It has previously been suggested, that variable influx of C. finmarchicus from core gyre regions to adjacent shelves regions around the subpolar Atlantic might regulate the on-shelf biomass of this species (Gislason and Astthorsson, 2000; Harms et al., 2000; Sundby, 2000) and intermittent northward expansions of the SPG do result in higher zooplankton abundances on the south Iceland shelf (Hátún et al., 2016). We here tentatively suggest that SPG-related processes might also regulate the influx of ecologically important zooplankton products onto the Faroe shelf. Additional work is required to investigate this suggestion.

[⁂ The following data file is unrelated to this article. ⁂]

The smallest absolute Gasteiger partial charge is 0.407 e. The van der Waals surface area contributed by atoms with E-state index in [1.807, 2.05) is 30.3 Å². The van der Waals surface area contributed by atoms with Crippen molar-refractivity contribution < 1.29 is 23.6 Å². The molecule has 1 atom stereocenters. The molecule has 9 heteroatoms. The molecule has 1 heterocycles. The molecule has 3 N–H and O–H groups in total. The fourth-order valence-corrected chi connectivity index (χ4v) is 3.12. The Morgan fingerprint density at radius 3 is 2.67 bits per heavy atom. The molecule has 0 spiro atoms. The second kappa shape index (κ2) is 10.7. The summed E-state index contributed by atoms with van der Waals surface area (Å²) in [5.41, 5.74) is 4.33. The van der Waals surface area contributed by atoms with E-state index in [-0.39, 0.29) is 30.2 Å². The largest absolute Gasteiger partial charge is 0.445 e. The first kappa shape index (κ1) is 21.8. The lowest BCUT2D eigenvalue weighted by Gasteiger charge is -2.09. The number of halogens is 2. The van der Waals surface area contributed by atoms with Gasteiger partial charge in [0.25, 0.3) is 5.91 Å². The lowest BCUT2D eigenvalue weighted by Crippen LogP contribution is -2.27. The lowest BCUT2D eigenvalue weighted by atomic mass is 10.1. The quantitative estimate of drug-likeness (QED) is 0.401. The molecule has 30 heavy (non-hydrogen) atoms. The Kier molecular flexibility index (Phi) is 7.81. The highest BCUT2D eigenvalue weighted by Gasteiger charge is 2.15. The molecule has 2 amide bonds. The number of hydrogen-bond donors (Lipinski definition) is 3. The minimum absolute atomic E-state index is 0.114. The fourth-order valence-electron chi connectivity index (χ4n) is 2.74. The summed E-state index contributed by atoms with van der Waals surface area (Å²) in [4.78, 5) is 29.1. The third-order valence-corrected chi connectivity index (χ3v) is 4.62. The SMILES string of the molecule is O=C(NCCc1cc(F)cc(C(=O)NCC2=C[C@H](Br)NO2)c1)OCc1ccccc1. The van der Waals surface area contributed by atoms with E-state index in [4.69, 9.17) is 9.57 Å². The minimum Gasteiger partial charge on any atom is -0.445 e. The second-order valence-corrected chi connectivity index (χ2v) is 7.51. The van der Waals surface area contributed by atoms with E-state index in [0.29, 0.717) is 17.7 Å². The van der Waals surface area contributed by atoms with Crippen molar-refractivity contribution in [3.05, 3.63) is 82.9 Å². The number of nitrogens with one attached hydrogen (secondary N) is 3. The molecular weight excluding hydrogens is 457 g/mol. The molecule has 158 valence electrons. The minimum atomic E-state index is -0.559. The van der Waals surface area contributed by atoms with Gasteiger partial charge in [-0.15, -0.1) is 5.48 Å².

The on-shelf primary production must, however, also be important, which is supported by the positive correlation between the Faroe shelf primary production and the abundance of sandeel (Eliasen et al., 2011). The early phase of the on-shelf spring bloom, which mainly consists of large fast-growing diatoms, becomes silicate limited during late May-early June (Eliasen et al., in press). Furthermore, winters with deep convection increase the pre-bloom silicate content in the North Atlantic Ocean (Hátún et al., submitted), and all years with a strong gyre (high Frontal position index, 1994–1995, 2000–2001, and 2008–2009, Figure 3A) coincide with elevated Faroe shelf primary production (see Eliasen et al., 2011). The strong-gyre years 2014 and 2015 also resulted in very high chlorophyll concentrations on the shelf, but the blooms were much delayed compared to the previous years (Eliasen et al., 2017). Productive years have typically been characterized by high chlorophyll concentrations in May, but the blooms in 2014 and 2015 were initiated during mid-June and early July, respectively, and such late blooms have not been observed before.